Servando "La Tuta" Gómez, Mexico’s most-wanted drug lord who once terrorized western Michoacán state, was captured by federal police Friday, Mexican officials said.
Gomez headed the Knights Templar criminal syndicate, a quasi-religious criminal group that once ruled all of the state, controlling politics and commerce.
Mexico’s attorney general’s office said Gómez, 49, was captured without a shot fired in Morelia, the capital city of Michoacán — a state wracked by clashes between Gómez's cartel and heavily armed vigilante groups trying to oust them.
Gómez began his professional career as a schoolteacher in Arteaga, Michoacán. Disillusioned with his meager pay, he soon founded several drug rehabilitation centers in the area. It is there that Gómez met gang members who would eventually help him form the cartel La Familia Michoacana.
Years later, Gómez broke off from La Familia and formed the Knights Templar. As head of the cartel, Gómez rose to become one of Mexico's most ruthless and wanted criminal leaders, dominating for a time Mexico's lucrative methamphetamine trade and taking control of his home state through extortion, intimidation and coercion of business and political leaders. Though it started in drugs, his gang even took over the state's international port, Lázaro Cárdenas, and made millions from the illegal mining of ore.
Gomez was the prime target of President Enrique Peña Nieto's drive to regain control of Michoacán. His arrest comes a year after the capture of one of Mexico's most notorious drug lords, Joaquín "El Chapo" Guzmán, the head of the Sinaloa Cartel, one of the most powerful drug smuggling gangs in the world.
Gómez's long reign was undisturbed by several attempts by the federal government to send troops and police to regain control of the state, and only began to unravel when a band of vigilantes decided in early 2013 to take up arms.
The "self-defense" groups, composed mostly of farmers, ranchers and other alleged rivals and former cartel members, marched through the Knights' territory, taking town after town and finally forcing the federal government in late 2013 to mount an offensive to find Gómez and other Knights Templar leaders.
The arrest also comes as Peña Nieto seeks to quell outrage over violence, impunity and corruption in Mexico after the abduction and apparent massacre of 43 trainee teachers by corrupt police in league with gang members.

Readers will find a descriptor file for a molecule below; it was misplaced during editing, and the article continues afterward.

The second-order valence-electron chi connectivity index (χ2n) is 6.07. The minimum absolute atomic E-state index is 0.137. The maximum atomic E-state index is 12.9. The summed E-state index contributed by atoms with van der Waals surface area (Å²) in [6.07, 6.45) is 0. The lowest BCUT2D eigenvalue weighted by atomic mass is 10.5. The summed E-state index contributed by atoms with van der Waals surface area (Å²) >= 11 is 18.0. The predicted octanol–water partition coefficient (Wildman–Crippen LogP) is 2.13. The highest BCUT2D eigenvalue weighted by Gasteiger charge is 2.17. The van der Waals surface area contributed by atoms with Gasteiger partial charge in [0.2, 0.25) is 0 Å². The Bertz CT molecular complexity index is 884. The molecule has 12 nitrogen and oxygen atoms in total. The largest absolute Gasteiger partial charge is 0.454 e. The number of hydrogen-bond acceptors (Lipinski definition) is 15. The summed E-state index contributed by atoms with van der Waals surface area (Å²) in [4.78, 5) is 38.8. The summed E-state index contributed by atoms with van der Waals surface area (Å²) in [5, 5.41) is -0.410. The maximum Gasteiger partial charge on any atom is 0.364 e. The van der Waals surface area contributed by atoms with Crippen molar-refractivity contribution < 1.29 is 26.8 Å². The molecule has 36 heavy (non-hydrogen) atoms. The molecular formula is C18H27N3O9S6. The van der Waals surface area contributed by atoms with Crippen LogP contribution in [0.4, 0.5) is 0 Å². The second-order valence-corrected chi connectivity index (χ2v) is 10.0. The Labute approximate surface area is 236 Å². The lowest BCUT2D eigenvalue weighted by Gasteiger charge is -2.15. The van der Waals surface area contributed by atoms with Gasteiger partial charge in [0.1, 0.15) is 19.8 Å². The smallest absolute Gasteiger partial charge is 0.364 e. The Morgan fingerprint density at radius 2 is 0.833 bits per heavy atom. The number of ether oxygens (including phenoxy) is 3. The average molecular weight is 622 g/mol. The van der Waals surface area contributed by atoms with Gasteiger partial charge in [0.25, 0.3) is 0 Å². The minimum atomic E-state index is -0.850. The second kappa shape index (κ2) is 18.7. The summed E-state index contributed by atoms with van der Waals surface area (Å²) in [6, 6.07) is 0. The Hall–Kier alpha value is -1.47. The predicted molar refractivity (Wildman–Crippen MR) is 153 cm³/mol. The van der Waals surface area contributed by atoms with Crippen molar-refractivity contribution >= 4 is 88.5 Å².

Since the Mexican government began a military crackdown in 2007 on drug gangs, more than 100,000 people have been killed in drug-related violence.
Last week, police seized properties in the area where Gómez was captured and arrested a handful of people connected to “La Tuta,” or “The Teacher.”
No kingpin sought the limelight as often as Gómez.
Whether railing against political corruption on YouTube, or giving interviews to the media from hideouts, Gómez relentlessly baited the government, accusing it of colluding with rival crime syndicates while defending his Knights Templar as a "necessary evil."
"Our only function is to help the people, preserve our state, and preserve our country from people causing terror," Gómez said in a video posted online in 2012, sitting in front of images of Ernesto "Che" Guevara and other revolutionary icons.
Gómez insisted his criminal enterprise followed a strict ethical code, though as time passed he became more open about the criminal side of his gang, which in 2013 held much of the impoverished, mountainous landscape of Michoacán in a firm grip.
A father of at least seven children, Gómez is wanted by the United States for methamphetamine and cocaine trafficking. The Justice Department says he is also implicated in the 2009 murder of 12 Mexican federal police officers.
Mexican authorities had placed a $2 million bounty on his head.
As for the future of the Knights Templar, it is difficult to know how the cartel will respond or whether Gómez's capture will create a power vacuum. But Samer Servín Suárez and Ignacio Rentería Andrade, both cartel pillars, and Juan Reza Sánchez, the group’s key financial operative, are considered favorites to take the reigns.
With wire services. John Holman contributed to this report from Mexico City.